Ryanair boss Michael O'Leary warned today that some underperforming airlines will go to the wall over the coming winter as soaring oil prices take a chunk out of their margins.

The outspoken chief executive said that, while his airline would be protected by its fuel hedging scheme, higher oil prices would push up costs across the industry, leading to a "shakeout" of his struggling competitors, according to the Daily Telegraph.

"Some of those loss-making airlines who couldn't make money when oil was at US$40 ($57.57) a barrel, certainly can't survive this winter with oil at US$80 per barrel," O'Leary told Bloomberg.

He was speaking after Ryanair unveiled a bumper set of annual results, with soaring revenues and profits that came despite pilot shortages that forced the no-frills carrier to cancel 20,000 flights last autumn.

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The airline had to cope with a rise in costs excluding fuel, as it was forced to hand out compensation to passengers affected by the cancellations and increase wages after cutting a new deal with pilots.

Meanwhile fares fell 3 per cent amid fierce competition as the total number of available seats grew across Europe.

But Ryanair still managed to grow pre-tax profits in the 12 months to March by 10 per cent to €1.3 billion ($2.2b) thanks to a boom in passenger numbers that pushed up sales 8 per cent.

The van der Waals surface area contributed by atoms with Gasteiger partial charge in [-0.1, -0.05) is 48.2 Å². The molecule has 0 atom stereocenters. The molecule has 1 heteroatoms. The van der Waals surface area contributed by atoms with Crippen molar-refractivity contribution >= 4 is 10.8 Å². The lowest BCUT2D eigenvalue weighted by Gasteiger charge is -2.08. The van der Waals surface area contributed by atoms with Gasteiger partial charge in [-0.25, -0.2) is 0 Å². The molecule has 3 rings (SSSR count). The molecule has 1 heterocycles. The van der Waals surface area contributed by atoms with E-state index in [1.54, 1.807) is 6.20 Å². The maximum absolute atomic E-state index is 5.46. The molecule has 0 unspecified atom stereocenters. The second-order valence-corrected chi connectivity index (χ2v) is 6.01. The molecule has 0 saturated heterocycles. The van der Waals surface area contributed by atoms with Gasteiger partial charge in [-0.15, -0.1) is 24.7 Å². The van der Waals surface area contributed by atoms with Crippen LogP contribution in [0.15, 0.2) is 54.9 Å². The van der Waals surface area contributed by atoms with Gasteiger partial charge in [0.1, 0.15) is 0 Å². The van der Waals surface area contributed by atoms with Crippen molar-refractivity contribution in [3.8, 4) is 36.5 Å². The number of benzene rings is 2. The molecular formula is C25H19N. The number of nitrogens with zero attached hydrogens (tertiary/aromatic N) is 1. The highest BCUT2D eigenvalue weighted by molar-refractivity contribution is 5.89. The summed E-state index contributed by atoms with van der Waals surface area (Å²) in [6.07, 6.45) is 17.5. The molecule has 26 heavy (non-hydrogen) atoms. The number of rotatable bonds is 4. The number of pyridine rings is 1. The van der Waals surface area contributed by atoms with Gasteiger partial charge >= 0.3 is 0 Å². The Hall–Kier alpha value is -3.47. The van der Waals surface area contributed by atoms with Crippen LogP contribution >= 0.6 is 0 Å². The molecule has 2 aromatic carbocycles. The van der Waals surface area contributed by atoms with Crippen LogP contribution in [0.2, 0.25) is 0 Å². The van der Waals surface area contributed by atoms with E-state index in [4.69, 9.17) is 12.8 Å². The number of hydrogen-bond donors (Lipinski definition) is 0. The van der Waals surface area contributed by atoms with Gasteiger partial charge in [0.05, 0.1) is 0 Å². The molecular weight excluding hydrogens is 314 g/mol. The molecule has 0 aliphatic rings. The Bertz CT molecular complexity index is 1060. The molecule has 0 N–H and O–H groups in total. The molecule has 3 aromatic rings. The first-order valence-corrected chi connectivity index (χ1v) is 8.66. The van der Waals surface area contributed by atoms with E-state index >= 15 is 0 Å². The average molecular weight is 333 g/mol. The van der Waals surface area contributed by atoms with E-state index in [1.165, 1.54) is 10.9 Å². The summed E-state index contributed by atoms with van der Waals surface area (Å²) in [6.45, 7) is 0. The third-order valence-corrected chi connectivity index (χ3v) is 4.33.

Sales were boosted by a 13 per cent surge in so-called "ancillary" revenues such as luggage fees, reserved seats and car hire, which now account for around one third of the carrier's top line.

O'Leary warned that costs were likely to rise 9pc this year as Ryanair contends with a higher wage bill and the soaring price of oil, which the airline expects to add €400 million to its fuel bill.

A fierce critic of Britain's decision to leave the European Union, O'Leary also cautioned that UK shareholders in Ryanair could find their voting rights restricted in the event of a hard Brexit to comply with rules that dictate EU airlines should be majority owned by investors within the bloc.

Ryanair is currently awaiting approval from EU regulators for its purchase of a 75 per cent stake in LaudaMotion, the low-cost Austrian airline backed by former Formula 1 star Niki Lauda.

Shares in Ryanair were up 3.5 per cent at €16.04 in early trade.